Pakistan’s captain, Misbah-ul-Haq, has just turned 39 and he was asked at his side’s introductory media conference ahead of the Champions Trophy how he would celebrate it. “Just going for practice,” he said.
There have been more exciting birthdays, but there have been few more wisely spent. What Pakistan need more than anything is a quiet time in their first appearance in England since a spot-fixing scandal in 2010 ended with three of their players serving custodial sentences and their reputation once again dragged through the mud.
This is a tournament where for the sake of Pakistan’s cricketing future they need to rebuild the respect of the many as well as excite the passions of their committed supporters.
Even as Misbah tried to give an impression of solidity, the headlines were again suggesting that all was not well. As he sat down, attention centred upon the suspension of the PCB’s chairman, Zaka Ashraf, by the High Court in Islamabad pending investigations of what Justice Shaukat Siddiqui called a “polluted” election process.
Once that had been digested, talk turned to Asad Rauf’s protestations of innocence after he had been withdrawn from the Champions Trophy umpiring panel amid media reports in India that he was under police investigation as part of the IPL betting scandal.
Surrounded by all of this disruption, Misbah and the Paklistan coach, Dav Whatmore, must somehow create a competitive side for the present and a bold vision for the future.
Pakistan’s supporters must despair of better times. Their side will invariably possess volatile talent and their supporters can be expected to be out in force, especially in Birmingham, where they play two of their three group matches, against South Africa and India. Just for once, though, they would benefit from a lot less fun and a lot more sense. The fans deserve better.
Their warm-up matches have not augured well. They were rained on in Scotland and in Ireland they came perilously close to becoming the first Full Member nation to lose a series to an Associate. Ireland tied the first game thanks to Kevin O’Brien’s blistering 84 from 47 balls in Clontarf and then seemed to have the second match won only for Kamran Akmal and Wahab Riaz to pull off a spectacular run chase.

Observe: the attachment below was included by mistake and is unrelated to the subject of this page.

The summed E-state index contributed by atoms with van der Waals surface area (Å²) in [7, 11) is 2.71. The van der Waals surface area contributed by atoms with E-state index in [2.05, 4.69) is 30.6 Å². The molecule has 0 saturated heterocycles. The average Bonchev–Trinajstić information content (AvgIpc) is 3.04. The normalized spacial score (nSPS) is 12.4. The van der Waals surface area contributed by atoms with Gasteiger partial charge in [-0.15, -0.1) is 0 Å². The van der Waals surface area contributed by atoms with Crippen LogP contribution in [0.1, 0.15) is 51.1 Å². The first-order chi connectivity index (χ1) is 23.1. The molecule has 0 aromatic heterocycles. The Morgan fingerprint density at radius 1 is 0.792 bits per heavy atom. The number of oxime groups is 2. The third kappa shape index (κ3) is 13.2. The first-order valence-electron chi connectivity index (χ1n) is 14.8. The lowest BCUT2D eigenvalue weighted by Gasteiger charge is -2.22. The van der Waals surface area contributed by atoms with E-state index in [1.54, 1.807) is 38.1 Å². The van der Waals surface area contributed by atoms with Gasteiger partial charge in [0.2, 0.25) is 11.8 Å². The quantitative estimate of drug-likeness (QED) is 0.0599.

Misbah, having experienced Ireland and Scotland, is probably the only Champions Trophy captain to arrive in England thinking that when it comes to the swinging ball things can only get easier.
“I think coming from Pakistan it’s really difficult to adjust to the conditions, especially the weather,” he said, “but we have played a game in Scotland and then in Ireland two games, so it really helped us to acclimatise here, especially now it’s really cold here also.
“In Ireland especially, the ball was really moving in the air. So everybody has suggested that, and they’re ready to just face those sort of conditions. I think in England especially it will be better than Ireland, so I think mentally everybody is ready and now getting ready for this tournament.”
Misbah has been a solid upholder of the faith in such taxing times for cricket’s itinerant nation. There is a staunchness about him that goes down well after the reign of Salman Butt, who initially charmed the English media with his sharp wit and well-modulated accent, but who became regarded as a latter-day snake-oil salesman after a tabloid newspaper sting led to the captain and two fast bowlers, Mohammad Asif and Mohammad Amir, bringing shame upon Pakistan cricket.
Birmingham’s large number of Pakistan supporters should help them feel at home, their loyalty never wavering despite constant slights upon it. The final group match against India on June 15 sold out in three hours and, in a group also containing South Africa and West Indies, there is every chance it could prove critical to at least one of the side’s chances of reaching the semi-finals.
“I’d say it’s special for us because a lot of fans here are for the Pakistan cricket team,” Misbah said. “I haven’t played before here, but Pakistan really had a good record here. Even in the last series, Pakistan won a Test match and played really well. We’re really looking forward to enjoying these games.”
Pakistan’s Edgbaston record is actually not remotely as spectacular as Misbah imagines. In all competitions, they have won six, lost nine and drawn three. They lost their last Test in Birmingham against England three years ago and also lost their last ODI on the ground in 2006. Misbah has never lost at Edgbaston – but then he has never played at Edgbaston.
He was right about his 39th birthday, though, even if the rain did affect his attempts to practice.
Sources by: Cricinfo